Third, although the Roadmap includes a “Wildly Important Goal” of implementing a plan to increase the number of (Colorado) financial service providers who serve CRBs by 20% by June 30 of this year, there is nothing about how many such financial service providers there are or how many of those are currently serving CRBs. According to the Colorado Division of Banking website, it regulates 799 Colorado-chartered commercial banks, trust companies, and money transmitters. According to the Colorado Division of Financial Services, it regulates 46 credit unions and savings & loans. So that’s 845 Colorado-chartered financial institutions: how many of those are currently knowingly providing financial services to Colorado CRBs? And what types of financial services are those financial institutions providing? Also, how many non-regulated businesses are providing financial services to CRBs and indirectly using Colorado-chartered financial institutions (in the same manner as Chime and Varo Money use The Bancorp Bank, or SoFi uses Cross River Bank)? We don’t know, because the Roadmap doesn’t provide any information.

Nor is there anything about how many CRBs there are in Colorado or how many currently have access to Colorado financial services providers. The Colorado Marijuana Enforcement Division website shows 2,707 licensed marijuana businesses – Colorado Marijuana Enforcement Division – and 1,712 licensed owners. How many of those businesses and owners don’t have any access to financial services? How many of them are currently obtaining services from Colorado-chartered financial institutions? The Roadmap is silent.

It’s tough to increase something by 20% if you don’t know what that something is.

Fourth, the wildly important goal of increasing the number of Colorado financial institutions serving cannabis related businesses doesn’t necessarily address the underlying problem to be solved, which is the lack of financial services available to cannabis related businesses. There are 845 Colorado-chartered financial institutions available to serve 2,707 Colorado cannabis related businesses. Assuming, for argument’s sake, that there are currently 100 financial institutions serving 500 cannabis related businesses in Colorado. Increasing the number of financial institutions by 20% to 120 doesn’t mean that the number of cannabis related businesses with access to financial services goes up at all, let alone by 20% to 600. Rather, the Wildly Important Goal should be to increase the number of Colorado cannabis related businesses with full and complete access to Colorado-chartered financial institution services by 20%.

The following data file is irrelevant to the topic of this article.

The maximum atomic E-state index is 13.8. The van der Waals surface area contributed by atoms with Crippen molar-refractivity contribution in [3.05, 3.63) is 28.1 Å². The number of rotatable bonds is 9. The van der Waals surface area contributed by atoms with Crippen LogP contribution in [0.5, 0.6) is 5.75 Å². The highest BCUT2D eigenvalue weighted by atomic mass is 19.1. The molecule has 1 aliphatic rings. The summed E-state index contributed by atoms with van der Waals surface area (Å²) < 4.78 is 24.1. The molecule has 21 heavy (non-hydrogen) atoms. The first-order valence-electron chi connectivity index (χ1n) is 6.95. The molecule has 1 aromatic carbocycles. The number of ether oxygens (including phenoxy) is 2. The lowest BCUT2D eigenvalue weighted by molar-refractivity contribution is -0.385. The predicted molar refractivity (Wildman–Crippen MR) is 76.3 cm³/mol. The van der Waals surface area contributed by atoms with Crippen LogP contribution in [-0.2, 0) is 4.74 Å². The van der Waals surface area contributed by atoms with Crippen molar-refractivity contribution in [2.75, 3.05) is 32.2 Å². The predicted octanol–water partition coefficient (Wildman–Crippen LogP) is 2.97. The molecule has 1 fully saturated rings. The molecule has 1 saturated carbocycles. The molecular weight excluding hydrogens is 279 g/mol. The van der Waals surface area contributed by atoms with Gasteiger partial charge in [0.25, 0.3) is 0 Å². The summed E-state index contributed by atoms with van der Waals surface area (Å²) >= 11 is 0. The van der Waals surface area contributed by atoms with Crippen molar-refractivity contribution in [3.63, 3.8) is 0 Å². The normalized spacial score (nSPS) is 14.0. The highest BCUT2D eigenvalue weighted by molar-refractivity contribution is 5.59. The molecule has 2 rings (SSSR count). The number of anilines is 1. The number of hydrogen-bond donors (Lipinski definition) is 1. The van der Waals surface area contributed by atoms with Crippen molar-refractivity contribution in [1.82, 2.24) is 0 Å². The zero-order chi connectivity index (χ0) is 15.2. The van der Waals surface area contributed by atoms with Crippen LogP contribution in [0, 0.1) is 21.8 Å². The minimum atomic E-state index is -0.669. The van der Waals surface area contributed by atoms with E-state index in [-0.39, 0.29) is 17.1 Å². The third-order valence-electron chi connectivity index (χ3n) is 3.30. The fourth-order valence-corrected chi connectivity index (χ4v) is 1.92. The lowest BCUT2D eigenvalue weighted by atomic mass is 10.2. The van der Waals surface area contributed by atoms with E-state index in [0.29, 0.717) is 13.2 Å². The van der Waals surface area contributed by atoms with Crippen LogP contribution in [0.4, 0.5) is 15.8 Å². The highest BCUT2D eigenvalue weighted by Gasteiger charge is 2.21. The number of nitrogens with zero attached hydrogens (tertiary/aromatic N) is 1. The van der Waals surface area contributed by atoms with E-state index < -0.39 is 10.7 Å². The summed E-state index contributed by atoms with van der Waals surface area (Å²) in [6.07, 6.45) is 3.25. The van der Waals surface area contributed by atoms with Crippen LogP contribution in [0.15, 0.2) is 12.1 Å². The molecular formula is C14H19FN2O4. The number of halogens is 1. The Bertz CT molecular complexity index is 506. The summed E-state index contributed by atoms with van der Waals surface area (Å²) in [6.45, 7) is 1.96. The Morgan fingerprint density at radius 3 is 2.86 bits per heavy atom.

Conclusion

Like the ABA’s response to Senator Crapo’s December 18, 2019 opposition to the SAFE Banking Act (see ABA Response), the Colorado Roadmap would have been more effective if it had provided data on the size and scope of the actual problem of the cannabis industry’s lack of access to financial services. The best the Roadmap does is: “Colorado state-chartered banks and credit unions have generally not provided services to the marijuana industry … as a result, there are a substantial number of cannabis and cannabis-related businesses that do not have access to banking services.” Given the public and private sector efforts in Colorado since full legalization in 2014, they authors and contributors to the Roadmap should have had the data to be able to write something like this (using numbers that may be wildly off): “only 20 of the 564 Colorado state-chartered banks, and 6 of the 41 credit unions are actively, knowingly provide full financial services to only 200 of the 2,707 licensed Colorado marijuana businesses. Our Wildly Important Goal is to increase the number of banks and credits unions serving those businesses by 20%, and to increase the number of Colorado marijuana businesses with access to those banks and credit unions by 50% …”.

That would be a goal worth shooting for, or in the case of this roadmap, driving towards.